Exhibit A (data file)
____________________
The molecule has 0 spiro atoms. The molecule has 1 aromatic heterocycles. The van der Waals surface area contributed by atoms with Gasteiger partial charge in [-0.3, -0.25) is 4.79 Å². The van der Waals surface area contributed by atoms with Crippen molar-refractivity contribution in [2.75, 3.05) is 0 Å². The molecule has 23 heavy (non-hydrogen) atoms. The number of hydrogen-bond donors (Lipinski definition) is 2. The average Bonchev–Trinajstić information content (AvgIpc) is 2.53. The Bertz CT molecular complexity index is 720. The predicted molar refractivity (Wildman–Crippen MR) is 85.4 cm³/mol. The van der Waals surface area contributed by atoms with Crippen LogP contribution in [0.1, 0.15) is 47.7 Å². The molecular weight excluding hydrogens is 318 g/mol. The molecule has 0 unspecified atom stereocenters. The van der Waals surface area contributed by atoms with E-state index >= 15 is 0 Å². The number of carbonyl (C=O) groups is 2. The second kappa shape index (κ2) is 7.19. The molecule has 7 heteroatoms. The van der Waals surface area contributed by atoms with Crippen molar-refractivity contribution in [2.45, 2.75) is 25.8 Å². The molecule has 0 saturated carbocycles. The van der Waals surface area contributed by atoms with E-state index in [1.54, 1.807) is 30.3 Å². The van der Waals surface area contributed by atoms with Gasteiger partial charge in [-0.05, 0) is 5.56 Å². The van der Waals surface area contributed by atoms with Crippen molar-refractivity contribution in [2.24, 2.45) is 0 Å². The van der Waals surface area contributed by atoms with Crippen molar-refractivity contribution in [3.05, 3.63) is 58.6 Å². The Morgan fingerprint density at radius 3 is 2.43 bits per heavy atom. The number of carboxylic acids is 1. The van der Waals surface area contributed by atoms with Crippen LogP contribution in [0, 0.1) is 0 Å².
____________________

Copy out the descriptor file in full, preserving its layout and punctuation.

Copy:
The molecule has 0 spiro atoms. The molecule has 1 aromatic heterocycles. The van der Waals surface area contributed by atoms with Gasteiger partial charge in [-0.3, -0.25) is 4.79 Å². The van der Waals surface area contributed by atoms with Crippen molar-refractivity contribution in [2.75, 3.05) is 0 Å². The molecule has 23 heavy (non-hydrogen) atoms. The number of hydrogen-bond donors (Lipinski definition) is 2. The average Bonchev–Trinajstić information content (AvgIpc) is 2.53. The Bertz CT molecular complexity index is 720. The predicted molar refractivity (Wildman–Crippen MR) is 85.4 cm³/mol. The van der Waals surface area contributed by atoms with Crippen LogP contribution in [0.1, 0.15) is 47.7 Å². The molecular weight excluding hydrogens is 318 g/mol. The molecule has 0 unspecified atom stereocenters. The van der Waals surface area contributed by atoms with E-state index >= 15 is 0 Å². The number of carbonyl (C=O) groups is 2. The second kappa shape index (κ2) is 7.19. The molecule has 7 heteroatoms. The van der Waals surface area contributed by atoms with Crippen molar-refractivity contribution in [2.45, 2.75) is 25.8 Å². The molecule has 0 saturated carbocycles. The van der Waals surface area contributed by atoms with E-state index in [1.54, 1.807) is 30.3 Å². The van der Waals surface area contributed by atoms with Gasteiger partial charge in [-0.05, 0) is 5.56 Å². The van der Waals surface area contributed by atoms with Crippen molar-refractivity contribution in [2.24, 2.45) is 0 Å². The van der Waals surface area contributed by atoms with Crippen molar-refractivity contribution in [3.05, 3.63) is 58.6 Å². The Morgan fingerprint density at radius 3 is 2.43 bits per heavy atom. The number of carboxylic acids is 1. The van der Waals surface area contributed by atoms with Crippen LogP contribution in [0, 0.1) is 0 Å².